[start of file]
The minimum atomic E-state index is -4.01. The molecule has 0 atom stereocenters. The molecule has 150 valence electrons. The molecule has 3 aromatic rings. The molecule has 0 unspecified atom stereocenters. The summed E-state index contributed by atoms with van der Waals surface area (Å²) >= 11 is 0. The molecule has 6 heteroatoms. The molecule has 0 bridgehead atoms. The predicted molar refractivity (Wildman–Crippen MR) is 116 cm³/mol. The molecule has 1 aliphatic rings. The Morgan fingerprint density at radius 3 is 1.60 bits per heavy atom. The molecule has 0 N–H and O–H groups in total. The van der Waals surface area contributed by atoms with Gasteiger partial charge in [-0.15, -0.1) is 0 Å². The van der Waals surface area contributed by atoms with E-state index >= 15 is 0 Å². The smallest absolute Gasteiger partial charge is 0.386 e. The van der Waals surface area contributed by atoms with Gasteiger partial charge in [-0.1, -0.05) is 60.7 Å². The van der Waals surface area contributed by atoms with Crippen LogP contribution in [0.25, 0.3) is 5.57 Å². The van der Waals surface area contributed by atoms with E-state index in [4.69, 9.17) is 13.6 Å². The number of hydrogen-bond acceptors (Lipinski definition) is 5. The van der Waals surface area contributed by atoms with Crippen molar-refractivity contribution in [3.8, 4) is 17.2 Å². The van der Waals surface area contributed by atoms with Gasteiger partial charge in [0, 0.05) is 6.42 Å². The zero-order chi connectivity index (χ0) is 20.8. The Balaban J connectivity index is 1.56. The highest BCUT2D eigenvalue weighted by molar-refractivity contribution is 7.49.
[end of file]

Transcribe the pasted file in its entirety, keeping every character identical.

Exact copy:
The minimum atomic E-state index is -4.01. The molecule has 0 atom stereocenters. The molecule has 150 valence electrons. The molecule has 3 aromatic rings. The molecule has 0 unspecified atom stereocenters. The summed E-state index contributed by atoms with van der Waals surface area (Å²) >= 11 is 0. The molecule has 6 heteroatoms. The molecule has 0 bridgehead atoms. The predicted molar refractivity (Wildman–Crippen MR) is 116 cm³/mol. The molecule has 1 aliphatic rings. The Morgan fingerprint density at radius 3 is 1.60 bits per heavy atom. The molecule has 0 N–H and O–H groups in total. The van der Waals surface area contributed by atoms with Gasteiger partial charge in [-0.15, -0.1) is 0 Å². The van der Waals surface area contributed by atoms with E-state index >= 15 is 0 Å². The smallest absolute Gasteiger partial charge is 0.386 e. The van der Waals surface area contributed by atoms with Gasteiger partial charge in [-0.1, -0.05) is 60.7 Å². The van der Waals surface area contributed by atoms with Crippen LogP contribution in [0.25, 0.3) is 5.57 Å². The van der Waals surface area contributed by atoms with E-state index in [4.69, 9.17) is 13.6 Å². The number of hydrogen-bond acceptors (Lipinski definition) is 5. The van der Waals surface area contributed by atoms with Crippen molar-refractivity contribution in [3.8, 4) is 17.2 Å². The van der Waals surface area contributed by atoms with Gasteiger partial charge in [0, 0.05) is 6.42 Å². The zero-order chi connectivity index (χ0) is 20.8. The Balaban J connectivity index is 1.56. The highest BCUT2D eigenvalue weighted by molar-refractivity contribution is 7.49.